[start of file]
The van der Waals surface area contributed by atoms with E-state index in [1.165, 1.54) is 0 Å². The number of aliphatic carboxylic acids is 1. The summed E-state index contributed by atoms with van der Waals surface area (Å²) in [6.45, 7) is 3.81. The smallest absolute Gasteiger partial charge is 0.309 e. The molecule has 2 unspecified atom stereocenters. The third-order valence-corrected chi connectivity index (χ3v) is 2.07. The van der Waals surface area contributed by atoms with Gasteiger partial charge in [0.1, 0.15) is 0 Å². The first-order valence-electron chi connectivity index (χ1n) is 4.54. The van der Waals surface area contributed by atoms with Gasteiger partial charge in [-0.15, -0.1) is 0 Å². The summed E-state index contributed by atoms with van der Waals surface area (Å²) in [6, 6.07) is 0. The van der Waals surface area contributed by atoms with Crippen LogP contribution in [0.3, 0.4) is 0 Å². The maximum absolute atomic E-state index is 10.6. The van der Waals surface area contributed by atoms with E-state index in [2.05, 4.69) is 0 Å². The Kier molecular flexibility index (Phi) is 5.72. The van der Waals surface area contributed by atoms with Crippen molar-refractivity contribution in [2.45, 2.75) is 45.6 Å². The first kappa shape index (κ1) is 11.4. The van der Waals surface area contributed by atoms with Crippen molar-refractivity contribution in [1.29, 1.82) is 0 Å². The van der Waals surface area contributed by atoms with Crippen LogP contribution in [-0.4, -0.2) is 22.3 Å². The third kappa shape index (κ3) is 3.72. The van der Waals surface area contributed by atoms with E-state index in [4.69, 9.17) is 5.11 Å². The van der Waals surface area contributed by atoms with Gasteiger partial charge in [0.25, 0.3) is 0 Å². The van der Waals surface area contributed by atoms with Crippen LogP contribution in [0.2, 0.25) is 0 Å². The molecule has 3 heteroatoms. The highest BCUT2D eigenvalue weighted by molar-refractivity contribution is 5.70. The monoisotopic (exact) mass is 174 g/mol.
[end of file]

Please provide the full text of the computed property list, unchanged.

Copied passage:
The van der Waals surface area contributed by atoms with E-state index in [1.165, 1.54) is 0 Å². The number of aliphatic carboxylic acids is 1. The summed E-state index contributed by atoms with van der Waals surface area (Å²) in [6.45, 7) is 3.81. The smallest absolute Gasteiger partial charge is 0.309 e. The molecule has 2 unspecified atom stereocenters. The third-order valence-corrected chi connectivity index (χ3v) is 2.07. The van der Waals surface area contributed by atoms with Gasteiger partial charge in [0.1, 0.15) is 0 Å². The first-order valence-electron chi connectivity index (χ1n) is 4.54. The van der Waals surface area contributed by atoms with Gasteiger partial charge in [-0.15, -0.1) is 0 Å². The summed E-state index contributed by atoms with van der Waals surface area (Å²) in [6, 6.07) is 0. The van der Waals surface area contributed by atoms with Crippen LogP contribution in [0.3, 0.4) is 0 Å². The maximum absolute atomic E-state index is 10.6. The van der Waals surface area contributed by atoms with E-state index in [2.05, 4.69) is 0 Å². The Kier molecular flexibility index (Phi) is 5.72. The van der Waals surface area contributed by atoms with Crippen molar-refractivity contribution in [2.45, 2.75) is 45.6 Å². The first kappa shape index (κ1) is 11.4. The van der Waals surface area contributed by atoms with Crippen molar-refractivity contribution in [1.29, 1.82) is 0 Å². The van der Waals surface area contributed by atoms with Crippen LogP contribution in [-0.4, -0.2) is 22.3 Å². The third kappa shape index (κ3) is 3.72. The van der Waals surface area contributed by atoms with E-state index in [4.69, 9.17) is 5.11 Å². The van der Waals surface area contributed by atoms with Gasteiger partial charge in [0.25, 0.3) is 0 Å². The van der Waals surface area contributed by atoms with Crippen LogP contribution in [0.2, 0.25) is 0 Å². The molecule has 3 heteroatoms. The highest BCUT2D eigenvalue weighted by molar-refractivity contribution is 5.70. The monoisotopic (exact) mass is 174 g/mol.